Understanding and Reducing Animal Suffering
Until we extend our circle of compassion to all living [beings], humanity will not find peace.
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By using age-appropriate resources and methods to teach youth about animal protection issues involving animal suffering, educators can engage youth in issues about which they naturally care, all while having meaningful conversations and promoting critical thinking. One issue that is timely and that sparks youth’s natural sense of caring and justice is puppy mills, with which youth may have direct experience, as many may be familiar with visiting a pet store or breeder to get their new family companion animal.
An exciting and unique resource that HEART has developed to teach youth about puppy mills is our CIT Squad: Case of the Sick Puppy online educational game. In this case, the Compassionate Investigators in Training (CIT) Squad investigates why Juniper, a puppy who was bought online, is very sick. They travel to different environments, including pet stores, adoption centers, and eventually the puppy mill where Juniper came from. As students play, they uncover the reality behind the puppy mill breeding industry. They also discover the ways in which many online distributors and pet stores that sell animals contribute to the problem.
In addition to learning about these issues, we hope that students will develop greater empathy and become more thoughtful about how animal companions are brought into their lives, as well as more conscientious about proper companion animal care. This game also promotes literacy skills, learning about animals, compassion, social and emotional learning, critical thinking, advocacy, empowerment, and fun!
We recently updated the game, shortening it so that it can be played within 20-30 minutes, making it perfect for a variety of educational spaces, including traditional classrooms, afterschool programs, camps, and even at home. Additionally, we have provided three mini-bonus scene games that can each be played in 5 minutes. One bonus scene in particular focuses on the CIT Squad figuring out the best way to humanely and safely help a chained dog.
Accompanying the game are numerous resources for educators, including a review of the game’s topic and vocabulary, a post-game lesson, and a scene-by-scene guide so that you can confidently use the game in your educational space.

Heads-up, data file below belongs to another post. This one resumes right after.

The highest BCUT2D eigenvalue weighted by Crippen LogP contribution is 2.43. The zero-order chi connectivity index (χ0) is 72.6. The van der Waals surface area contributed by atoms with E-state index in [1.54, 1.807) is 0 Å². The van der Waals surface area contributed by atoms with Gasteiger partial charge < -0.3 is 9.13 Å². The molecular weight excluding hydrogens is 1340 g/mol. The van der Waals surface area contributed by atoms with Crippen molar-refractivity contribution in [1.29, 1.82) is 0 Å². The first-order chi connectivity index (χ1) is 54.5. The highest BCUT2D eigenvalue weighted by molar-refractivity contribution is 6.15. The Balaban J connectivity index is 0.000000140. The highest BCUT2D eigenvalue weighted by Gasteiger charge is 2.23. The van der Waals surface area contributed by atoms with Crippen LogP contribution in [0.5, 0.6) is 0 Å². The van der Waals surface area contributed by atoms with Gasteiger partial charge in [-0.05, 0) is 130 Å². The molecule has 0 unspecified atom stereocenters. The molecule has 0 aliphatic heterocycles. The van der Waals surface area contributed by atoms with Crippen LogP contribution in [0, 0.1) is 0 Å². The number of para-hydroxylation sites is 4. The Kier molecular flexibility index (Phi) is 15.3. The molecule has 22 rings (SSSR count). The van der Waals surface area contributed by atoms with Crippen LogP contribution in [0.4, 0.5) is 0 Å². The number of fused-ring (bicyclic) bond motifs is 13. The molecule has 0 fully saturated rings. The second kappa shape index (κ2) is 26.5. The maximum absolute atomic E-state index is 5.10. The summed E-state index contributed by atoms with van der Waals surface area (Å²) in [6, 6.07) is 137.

Wildlife Under Fire
While working in small groups, students read a story about an animal and learn how that species is suffering because of an environmental issue, and consider ways to help protect these animals and the natural world. The issues covered include: habitat destruction, pollution, climate change, poaching, and endangered species.
What's Really Happening
on the Farm?
Upon learning that the majority of farm animals in the U.S. are raised on factory farms, youth consider who is most affected by the way these farms operate. Students work in groups, each representing someone affected by factory farms. They rewrite information presented to them in the voice of the group they represent.
Looking at the Root
After students define oppression, they will learn about what the root causes of oppression are. They will consider the reasons and the ways that people have oppressed other people and animals. Students will then explore the strategies that people have utilized to create a more equal and just world for people and animals.
Youth explore the potentially devastating effects that plastic can have on wildlife. They learn about particular species of animals who accidentally mistake plastic for food and eat it. Then they create artwork by reusing plastic to educate others about the importance of reducing, reusing, and recycling to save animals’ lives.
Children as young as pre-K age learn about the importance of helping animals from this touching picture book that allows readers to turn transparent pages over and “rescue” animals in doing so. The book provides a heartwarming and gentle introduction to the topic of animal protection.
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Copyright 2022 by HEART - Humane Education Advocates Reaching Teachers